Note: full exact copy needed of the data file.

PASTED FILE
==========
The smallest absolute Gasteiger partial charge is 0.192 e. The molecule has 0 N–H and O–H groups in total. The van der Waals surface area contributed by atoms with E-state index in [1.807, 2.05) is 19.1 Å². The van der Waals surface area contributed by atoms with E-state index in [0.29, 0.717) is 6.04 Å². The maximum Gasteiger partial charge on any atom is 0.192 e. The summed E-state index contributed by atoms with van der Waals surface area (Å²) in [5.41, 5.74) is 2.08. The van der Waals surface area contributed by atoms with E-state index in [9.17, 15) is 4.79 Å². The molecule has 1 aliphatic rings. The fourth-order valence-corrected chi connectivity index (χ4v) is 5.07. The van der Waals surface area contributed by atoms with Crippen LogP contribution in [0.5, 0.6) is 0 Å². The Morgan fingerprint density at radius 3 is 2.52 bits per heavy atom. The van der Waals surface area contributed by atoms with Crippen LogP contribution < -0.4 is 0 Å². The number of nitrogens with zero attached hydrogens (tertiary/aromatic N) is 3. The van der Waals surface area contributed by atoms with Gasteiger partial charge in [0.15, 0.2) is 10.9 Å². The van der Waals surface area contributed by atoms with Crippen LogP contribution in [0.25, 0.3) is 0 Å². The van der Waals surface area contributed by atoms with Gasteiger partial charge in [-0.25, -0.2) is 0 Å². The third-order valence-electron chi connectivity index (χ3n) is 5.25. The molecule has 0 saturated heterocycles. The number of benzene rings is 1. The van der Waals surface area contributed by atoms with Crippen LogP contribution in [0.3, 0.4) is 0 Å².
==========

The smallest absolute Gasteiger partial charge is 0.192 e. The molecule has 0 N–H and O–H groups in total. The van der Waals surface area contributed by atoms with E-state index in [1.807, 2.05) is 19.1 Å². The van der Waals surface area contributed by atoms with E-state index in [0.29, 0.717) is 6.04 Å². The maximum Gasteiger partial charge on any atom is 0.192 e. The summed E-state index contributed by atoms with van der Waals surface area (Å²) in [5.41, 5.74) is 2.08. The van der Waals surface area contributed by atoms with E-state index in [9.17, 15) is 4.79 Å². The molecule has 1 aliphatic rings. The fourth-order valence-corrected chi connectivity index (χ4v) is 5.07. The van der Waals surface area contributed by atoms with Crippen LogP contribution in [0.5, 0.6) is 0 Å². The Morgan fingerprint density at radius 3 is 2.52 bits per heavy atom. The van der Waals surface area contributed by atoms with Crippen LogP contribution < -0.4 is 0 Å². The number of nitrogens with zero attached hydrogens (tertiary/aromatic N) is 3. The van der Waals surface area contributed by atoms with Gasteiger partial charge in [0.15, 0.2) is 10.9 Å². The van der Waals surface area contributed by atoms with Crippen LogP contribution in [0.25, 0.3) is 0 Å². The van der Waals surface area contributed by atoms with Gasteiger partial charge in [-0.25, -0.2) is 0 Å². The third-order valence-electron chi connectivity index (χ3n) is 5.25. The molecule has 0 saturated heterocycles. The number of benzene rings is 1. The van der Waals surface area contributed by atoms with Crippen LogP contribution in [0.3, 0.4) is 0 Å².